DISSOLUTION OF THE MONASTERIES
THREATS come which no submission may assuage,
No sacrifice avert, no power dispute;
The tapers shall be quenched, the belfries mute,
And, 'mid their choirs unroofed by selfish rage,
The warbling wren shall find a leafy cage;
The gadding bramble hang her purple fruit;
And the green lizard and the gilded newt
Lead unmolested lives, and die of age.
The owl of evening and the woodland fox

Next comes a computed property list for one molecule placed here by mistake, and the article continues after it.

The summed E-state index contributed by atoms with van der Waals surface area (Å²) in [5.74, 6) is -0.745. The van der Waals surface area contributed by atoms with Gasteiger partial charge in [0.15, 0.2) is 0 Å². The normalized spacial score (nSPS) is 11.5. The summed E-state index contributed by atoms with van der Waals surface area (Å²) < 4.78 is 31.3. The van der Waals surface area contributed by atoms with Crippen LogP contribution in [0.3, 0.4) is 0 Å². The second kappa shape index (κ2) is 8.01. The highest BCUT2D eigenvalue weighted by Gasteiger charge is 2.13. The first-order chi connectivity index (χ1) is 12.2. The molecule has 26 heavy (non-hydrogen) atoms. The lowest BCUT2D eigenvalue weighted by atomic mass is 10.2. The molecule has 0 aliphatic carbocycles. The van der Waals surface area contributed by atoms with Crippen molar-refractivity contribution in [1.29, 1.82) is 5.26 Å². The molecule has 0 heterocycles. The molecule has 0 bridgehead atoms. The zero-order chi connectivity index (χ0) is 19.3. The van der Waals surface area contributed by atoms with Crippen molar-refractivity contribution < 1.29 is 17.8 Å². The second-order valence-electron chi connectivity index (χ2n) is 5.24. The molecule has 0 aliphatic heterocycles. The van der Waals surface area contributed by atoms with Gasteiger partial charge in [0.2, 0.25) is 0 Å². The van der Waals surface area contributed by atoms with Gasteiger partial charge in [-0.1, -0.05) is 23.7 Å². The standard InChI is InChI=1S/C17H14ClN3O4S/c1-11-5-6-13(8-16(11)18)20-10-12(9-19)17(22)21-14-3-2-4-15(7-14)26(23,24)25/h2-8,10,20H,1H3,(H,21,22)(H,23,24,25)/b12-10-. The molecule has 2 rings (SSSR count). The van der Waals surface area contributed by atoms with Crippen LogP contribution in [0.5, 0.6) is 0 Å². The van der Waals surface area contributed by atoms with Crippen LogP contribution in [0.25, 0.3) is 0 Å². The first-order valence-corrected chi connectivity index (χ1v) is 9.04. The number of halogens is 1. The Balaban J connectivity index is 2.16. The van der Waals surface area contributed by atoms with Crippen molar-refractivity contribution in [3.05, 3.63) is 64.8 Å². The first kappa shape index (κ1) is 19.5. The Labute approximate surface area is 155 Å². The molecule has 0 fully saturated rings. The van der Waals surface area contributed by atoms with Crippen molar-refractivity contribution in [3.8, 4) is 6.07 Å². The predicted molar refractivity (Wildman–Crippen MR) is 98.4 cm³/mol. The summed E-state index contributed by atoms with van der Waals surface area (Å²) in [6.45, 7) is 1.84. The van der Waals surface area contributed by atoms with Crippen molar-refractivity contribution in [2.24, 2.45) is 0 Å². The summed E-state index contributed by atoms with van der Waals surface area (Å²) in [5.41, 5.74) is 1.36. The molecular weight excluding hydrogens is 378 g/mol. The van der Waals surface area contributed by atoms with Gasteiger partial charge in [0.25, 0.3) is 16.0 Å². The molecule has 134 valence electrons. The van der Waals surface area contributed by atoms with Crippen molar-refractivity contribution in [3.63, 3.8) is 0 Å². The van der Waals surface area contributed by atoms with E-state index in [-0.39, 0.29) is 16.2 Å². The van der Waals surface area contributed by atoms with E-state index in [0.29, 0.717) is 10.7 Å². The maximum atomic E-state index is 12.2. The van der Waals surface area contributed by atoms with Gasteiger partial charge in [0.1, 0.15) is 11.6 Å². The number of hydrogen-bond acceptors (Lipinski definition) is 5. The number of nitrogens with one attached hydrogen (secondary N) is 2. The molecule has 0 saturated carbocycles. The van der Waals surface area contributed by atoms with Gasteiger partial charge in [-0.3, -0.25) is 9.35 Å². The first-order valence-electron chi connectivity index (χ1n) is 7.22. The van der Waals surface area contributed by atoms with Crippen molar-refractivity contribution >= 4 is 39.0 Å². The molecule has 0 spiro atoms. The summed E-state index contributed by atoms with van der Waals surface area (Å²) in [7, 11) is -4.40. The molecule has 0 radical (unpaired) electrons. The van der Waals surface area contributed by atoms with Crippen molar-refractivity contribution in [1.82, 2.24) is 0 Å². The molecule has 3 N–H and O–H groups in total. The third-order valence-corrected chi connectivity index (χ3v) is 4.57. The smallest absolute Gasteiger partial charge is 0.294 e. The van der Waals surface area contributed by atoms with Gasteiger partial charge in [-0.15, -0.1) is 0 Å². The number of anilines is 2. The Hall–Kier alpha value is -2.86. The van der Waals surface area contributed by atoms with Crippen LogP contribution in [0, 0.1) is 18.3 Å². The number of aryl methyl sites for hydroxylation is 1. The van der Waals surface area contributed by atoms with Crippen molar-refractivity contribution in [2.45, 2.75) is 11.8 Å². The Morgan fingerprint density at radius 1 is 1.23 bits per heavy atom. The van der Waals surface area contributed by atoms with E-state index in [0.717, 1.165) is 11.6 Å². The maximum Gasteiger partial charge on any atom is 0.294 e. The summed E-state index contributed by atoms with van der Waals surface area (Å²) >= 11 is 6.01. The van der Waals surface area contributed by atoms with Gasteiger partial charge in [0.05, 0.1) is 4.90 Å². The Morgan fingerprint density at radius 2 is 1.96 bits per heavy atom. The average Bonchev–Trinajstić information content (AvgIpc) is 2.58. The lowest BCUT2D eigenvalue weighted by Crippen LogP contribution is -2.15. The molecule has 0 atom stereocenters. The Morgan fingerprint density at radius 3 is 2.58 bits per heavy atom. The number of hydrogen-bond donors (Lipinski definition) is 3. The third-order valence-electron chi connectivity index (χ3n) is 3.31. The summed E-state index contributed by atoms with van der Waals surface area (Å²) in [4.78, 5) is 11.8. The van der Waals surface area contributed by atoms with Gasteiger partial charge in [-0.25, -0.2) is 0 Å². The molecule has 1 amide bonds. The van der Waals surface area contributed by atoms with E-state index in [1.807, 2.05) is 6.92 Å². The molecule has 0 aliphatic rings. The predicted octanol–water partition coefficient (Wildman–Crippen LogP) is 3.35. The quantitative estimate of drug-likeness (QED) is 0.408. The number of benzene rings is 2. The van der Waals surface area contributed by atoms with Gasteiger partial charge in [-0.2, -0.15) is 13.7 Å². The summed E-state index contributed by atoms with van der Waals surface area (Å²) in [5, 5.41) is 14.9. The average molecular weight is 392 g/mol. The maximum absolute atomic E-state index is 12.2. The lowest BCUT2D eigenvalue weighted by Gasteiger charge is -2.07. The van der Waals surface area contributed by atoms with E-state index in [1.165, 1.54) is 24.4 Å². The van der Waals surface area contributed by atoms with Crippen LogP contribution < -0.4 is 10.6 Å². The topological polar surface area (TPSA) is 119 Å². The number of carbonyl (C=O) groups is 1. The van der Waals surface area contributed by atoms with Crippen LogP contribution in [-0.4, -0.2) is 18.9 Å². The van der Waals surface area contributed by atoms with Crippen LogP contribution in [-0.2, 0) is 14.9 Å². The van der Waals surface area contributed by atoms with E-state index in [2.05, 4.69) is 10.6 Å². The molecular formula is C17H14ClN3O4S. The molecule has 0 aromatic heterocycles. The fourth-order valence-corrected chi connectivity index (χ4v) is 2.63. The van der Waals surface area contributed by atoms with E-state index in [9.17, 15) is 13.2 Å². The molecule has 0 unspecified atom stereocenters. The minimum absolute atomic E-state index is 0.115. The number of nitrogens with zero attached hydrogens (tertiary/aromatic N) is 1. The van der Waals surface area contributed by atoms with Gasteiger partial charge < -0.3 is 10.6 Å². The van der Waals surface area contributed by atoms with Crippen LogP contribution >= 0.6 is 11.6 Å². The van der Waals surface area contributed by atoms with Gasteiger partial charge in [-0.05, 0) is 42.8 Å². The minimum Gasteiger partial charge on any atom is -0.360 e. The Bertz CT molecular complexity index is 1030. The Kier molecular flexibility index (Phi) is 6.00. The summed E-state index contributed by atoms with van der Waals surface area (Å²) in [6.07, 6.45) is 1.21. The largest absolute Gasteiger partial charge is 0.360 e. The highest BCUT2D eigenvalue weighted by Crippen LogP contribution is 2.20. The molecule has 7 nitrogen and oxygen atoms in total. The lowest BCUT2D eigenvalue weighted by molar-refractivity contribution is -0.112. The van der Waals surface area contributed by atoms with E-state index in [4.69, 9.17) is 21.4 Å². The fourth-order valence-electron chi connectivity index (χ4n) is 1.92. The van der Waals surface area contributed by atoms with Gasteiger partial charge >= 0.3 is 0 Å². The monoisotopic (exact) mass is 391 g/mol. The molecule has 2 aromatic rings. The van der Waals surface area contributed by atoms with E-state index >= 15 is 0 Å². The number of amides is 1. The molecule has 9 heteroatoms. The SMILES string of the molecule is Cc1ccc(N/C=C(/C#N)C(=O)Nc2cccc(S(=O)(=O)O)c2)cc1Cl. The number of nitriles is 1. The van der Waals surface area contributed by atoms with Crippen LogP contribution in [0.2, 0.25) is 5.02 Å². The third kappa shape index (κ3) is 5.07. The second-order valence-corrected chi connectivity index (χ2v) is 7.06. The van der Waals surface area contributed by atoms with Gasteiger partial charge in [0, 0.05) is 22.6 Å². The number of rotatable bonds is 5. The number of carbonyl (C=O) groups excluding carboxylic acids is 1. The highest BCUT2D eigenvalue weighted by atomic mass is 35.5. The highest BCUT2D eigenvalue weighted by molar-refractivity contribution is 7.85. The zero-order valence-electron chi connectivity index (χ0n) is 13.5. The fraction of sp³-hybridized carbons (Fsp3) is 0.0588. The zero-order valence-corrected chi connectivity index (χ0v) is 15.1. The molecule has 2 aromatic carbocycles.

For their abode the shrines of Waltham choose:
Proud Glastonbury can no more refuse
To stoop her head before these desperate shocks--
She whose high pomp displaced, as story tells,
Arimathean Joseph's wattled cells.
8 'And the green lizard and the gilded newt
Lead unmolested lives, and die of age.'
These two lines are adopted from a MS., written about the year
, which accidentally fell into my possession. The close of the
preceding Sonnet on monastic voluptuousness is taken from the same
source, as is the verse, "Where Venus sits," etc., and the line,
"Once ye were holy, ye are holy still," in a subsequent Sonnet.